According to Government, ‘uBuntu’ is Marxism Dressed in African Clothing


In a recent newspaper advertisement of government’s National Health Insurance (NHI) scheme, the health department wrote the following in support of its implementation:

“Currently due to rising costs of medical care, medical aid schemes have introduced several options which exclude a range of cover for the patients. Further more,many [sic] people exhaust their funds in the scheme as early as June and they are without cover for the rest of the year. In other words,they [sic] are covered for sa long as they are not sick.

Not anymore. NHI will give cover to all, in line with the Ubuntu principle: from each one according to his ability, to each one according to his needs.” (my emphasis)

For those unfamiliar with the highlighted portion in the above quote, it is a slogan popularized by the founder of modern socialism, Karl Marx, in 1875.

“From each according to his ability, to each according to their need” is based on the fallacy that in a communist society, such abundance of goods will be produced that everyone’s needs and material desires will be fulfilled. Everyone is merely expected to contribute as much as their own capacity allows, but will get in return whatever they need, freely.

Those who understand basic economics, of course, know this is nonsense. The post-scarcity society envisioned by socialists is impossible, and even if it were possible, it wouldn’t make a difference to human relations. Socialism’s, and apparently now uBuntu’s, essence is compulsion. Liberty’s essence is voluntaryism: Do as you please as long as you don’t violate the same right of others.

With all the talk of ‘African solutions for African problems’, and the developing ‘Afrocentric’ criticism of South Africans adopting ‘foreign’ ideas and narratives now needing to be ‘decolonized’, the health department’s statement above is particularly amusing. We have long known that these same critics of so-called ‘Western’ ideas, who to no end proclaim that individual liberty and economic freedom are inherently incompatible with the ‘African context’ and the ‘African philosophy’ of uBuntu, are merely socialists who think their disastrous ideology will work in Africa.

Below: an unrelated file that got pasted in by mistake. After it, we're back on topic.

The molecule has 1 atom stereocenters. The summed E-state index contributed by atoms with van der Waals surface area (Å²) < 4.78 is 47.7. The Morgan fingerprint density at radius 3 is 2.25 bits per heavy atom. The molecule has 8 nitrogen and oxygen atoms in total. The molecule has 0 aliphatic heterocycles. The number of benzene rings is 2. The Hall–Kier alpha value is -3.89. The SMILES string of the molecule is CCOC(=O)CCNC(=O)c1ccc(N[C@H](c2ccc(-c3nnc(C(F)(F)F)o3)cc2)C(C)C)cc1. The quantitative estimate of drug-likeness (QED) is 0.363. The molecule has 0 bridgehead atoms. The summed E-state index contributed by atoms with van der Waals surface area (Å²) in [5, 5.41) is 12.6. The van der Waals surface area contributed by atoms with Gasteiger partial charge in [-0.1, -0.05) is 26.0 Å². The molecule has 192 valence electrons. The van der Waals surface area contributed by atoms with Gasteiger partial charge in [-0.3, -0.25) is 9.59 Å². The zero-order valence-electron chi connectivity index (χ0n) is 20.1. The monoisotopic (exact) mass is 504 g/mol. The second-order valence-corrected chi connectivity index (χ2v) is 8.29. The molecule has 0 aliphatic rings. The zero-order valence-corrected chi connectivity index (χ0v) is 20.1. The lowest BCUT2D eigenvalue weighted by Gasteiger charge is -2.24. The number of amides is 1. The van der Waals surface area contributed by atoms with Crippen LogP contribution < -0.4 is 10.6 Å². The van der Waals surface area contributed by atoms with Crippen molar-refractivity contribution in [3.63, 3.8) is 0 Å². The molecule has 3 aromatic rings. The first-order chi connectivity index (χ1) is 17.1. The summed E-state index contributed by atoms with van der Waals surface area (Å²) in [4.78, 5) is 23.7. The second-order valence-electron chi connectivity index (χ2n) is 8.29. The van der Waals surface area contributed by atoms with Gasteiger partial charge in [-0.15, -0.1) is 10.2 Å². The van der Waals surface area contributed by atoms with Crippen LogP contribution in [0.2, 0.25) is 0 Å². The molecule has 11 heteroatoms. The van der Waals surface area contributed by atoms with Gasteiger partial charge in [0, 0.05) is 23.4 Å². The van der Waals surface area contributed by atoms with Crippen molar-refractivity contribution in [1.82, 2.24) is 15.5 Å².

Karl Marx was born in Germany and died in Britain, having lived his entire life in the West. His ideological influences and predecessors were all non-African. Now that uBuntu has been confirmed to merely be Marxism dressed in localized African nationalist rhetoric, surely the next step is to also bin it in the battle of ideas?

To the extent that its proponents want it infused with public policy, all the various conceptions of uBuntu are fiercely opposed to the notion of a society based on voluntaryism, peaceful cooperation, and liberty. As a matter of governance, it should be rejected.

National Health Insurance will be unaffordable and if tried, will seriously hurt our fledgling economy. The quality of South African healthcare will need to be compromised across the board, for no reason other than to satisfy the ideological desires of Aaron Motsoaledi and the ruling party. Going ahead with this disastrous scheme simply because uBuntu apparently requires it is suicidal.

Those who seek to practice uBuntu should do so within the comfort of their own homes and communities, and leave those of us truly committed to a way of life founded on interconnectedness, voluntary community, peace, and freedom, alone.